KARTING 1988 – 1992

My dad is a car-racing nut and I travelled with him to races for years. I didn’t have the money to start myself before I was 14, when I bought my first kart, and then I just went to my local karting track, Gippsland Kart Club.

From mid-1989 I was working as an apprentice full time and using that money to fund the karting. It got pretty hard sometimes, like in 1990 when my dad was working overseas and another friend had damaged his tow-vehicle. We ended up karting seven karts around in an econovan and trailer to around 25 race meetings a year.

Even so, go karting was the most fun part of my career; you don’t think of it as that then but as far as driving goes you do more in a go-kart than what you’ll do in Australian motorsport.

I guess one of the things I enjoyed most is that as a driver you’re involved in everything: you’re working on the go-kart, learning all the time, driving, organizing logistics… It makes it very enjoyable.

My only regret is not winning the Australian title. I even extended my karting career in 1992, when I was driving Formula Fords, to have one last shot. Unfortunately I blew my good motor the weekend before and was forced to piece together another. It wasn’t as good and I think I finished third but that was the end of my go-karting career.

1st Place 1991 Victorian Closed Titles 1st Place
1992 Victorian Open Championship 5th Place
1992 Australian Championships
1989 1st Senior Club Championships Gippsland Go Kart Club
1988 1st Junior Club Championships Gippsland Go Kart Club
1990 2nd Victorian Go Karting Championship
7th Australian Go Karting titles
1991 1st Victorian Go Karting Championship
Member of factory DAP Go Karting team
1992 3rd Australian Go Karting titles

OPEN-WHEELERS 1992 – 1997 + 2000

My father and I bought a Formula Ford from Matthew Howard in 1992 and were preparing it out of our own

garage. At the time it was a bit overwhelming because I knew nothing about preparing a race car and wasn’t happy putting my career in my own hands but that’s how a lot of people did it back then.

My first and second years in the state series and the races we did at national level surprised a few people, even though we probably let ourselves down mechanically a little bit because we didn’t know what we were doing. That drew some interest. Up until then we’d been self-funded but in 1994 we only had enough to do the first three races: Amaroo Park, Phillip Island and Gold Coast Indy, which was going to be my last race. I qualified on pole and was approached by two businessmen, Paul Mulhearn and David Ratcliffe, who helped me get through that season.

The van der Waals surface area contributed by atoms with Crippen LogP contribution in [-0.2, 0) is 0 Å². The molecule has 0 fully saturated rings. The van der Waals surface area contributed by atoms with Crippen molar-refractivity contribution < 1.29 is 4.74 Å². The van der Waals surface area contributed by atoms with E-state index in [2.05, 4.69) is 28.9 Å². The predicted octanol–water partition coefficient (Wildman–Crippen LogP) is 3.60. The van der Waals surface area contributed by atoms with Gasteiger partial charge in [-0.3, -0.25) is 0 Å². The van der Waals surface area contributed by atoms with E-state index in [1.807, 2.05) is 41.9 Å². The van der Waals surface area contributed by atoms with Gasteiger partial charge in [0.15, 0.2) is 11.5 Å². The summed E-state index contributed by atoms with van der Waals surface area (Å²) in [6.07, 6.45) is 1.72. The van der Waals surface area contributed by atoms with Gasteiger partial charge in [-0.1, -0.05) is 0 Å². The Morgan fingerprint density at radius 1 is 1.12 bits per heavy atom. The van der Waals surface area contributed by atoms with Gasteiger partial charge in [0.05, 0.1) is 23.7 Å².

In 1995 I picked up the factory Van Dieman Formula Ford drive in Australia along with Webber. I put a proposal to Skilled Engineering, who I was working for as a machinist, and Valvoline approached me because of the Van Dieman link, so for the first time I was able to race full-time.

I won the championship that year, which is one of the most satisfying years of my career. I was still running out of my dad’s little workshop with him, my uncle and one of my mates helping on race weekends whereas Mark Webber had a full-time mechanic and Mark Noske was part of a four-car team run by Alan Jones.

In 1996 I took off to America to compete in Formula Ford 2000. The calendar there suited me coming back to Australia, where it was easier to find sponsorship, so I was racing Formula Holden at home and then using leftover money to race overseas.

I was driving for the factory Van Dieman team Primus Racing in the US and I won the second round at St Petersburg. I led the Championship pretty much the whole way up until the last race, when I was pipped by four points racing against Buddy Rice, Steve Knapp, Sam Schmitt, Robbie McGee, Sam Hornish Jr. I got second place in the Formula Holden as well.

In 1997 I didn’t have the budget to stay in America so decided to come back to Australia and race in Formula Holden, again preparing my own car out of a workshop in Adelaide. I won the championship, which led to plenty of opportunities in V8 Supercars but I still had ambitions to race overseas in open-wheelers so I kept communication lines open with teams in America.

In 1999 I managed to organise a test in an Indy Lights car in October. My employer at the time, Stone Brothers Racing, cornered me in October to make a decision on whether I was here or there. That’s when I chose to give open wheelers one last crack but it was a gamble because at that stage I didn’t even know I had a drive; I hadn’t even gone over for the first test.

Fortunately the test went very well and opened the door to a test with Dorricott Racing and a position in that team for 2000.

My rookie season went very well and I was leading the championship by round six and already had a round win under my belt. Unfortunately I had a big crash at Chicago, which obviously cost me points because I didn’t compete in that round. Then there were also some changes in the team that led to some components being assembled badly for the car. This went undiscovered for three rounds and created some lack-luster results relegating me to sixth in the championship.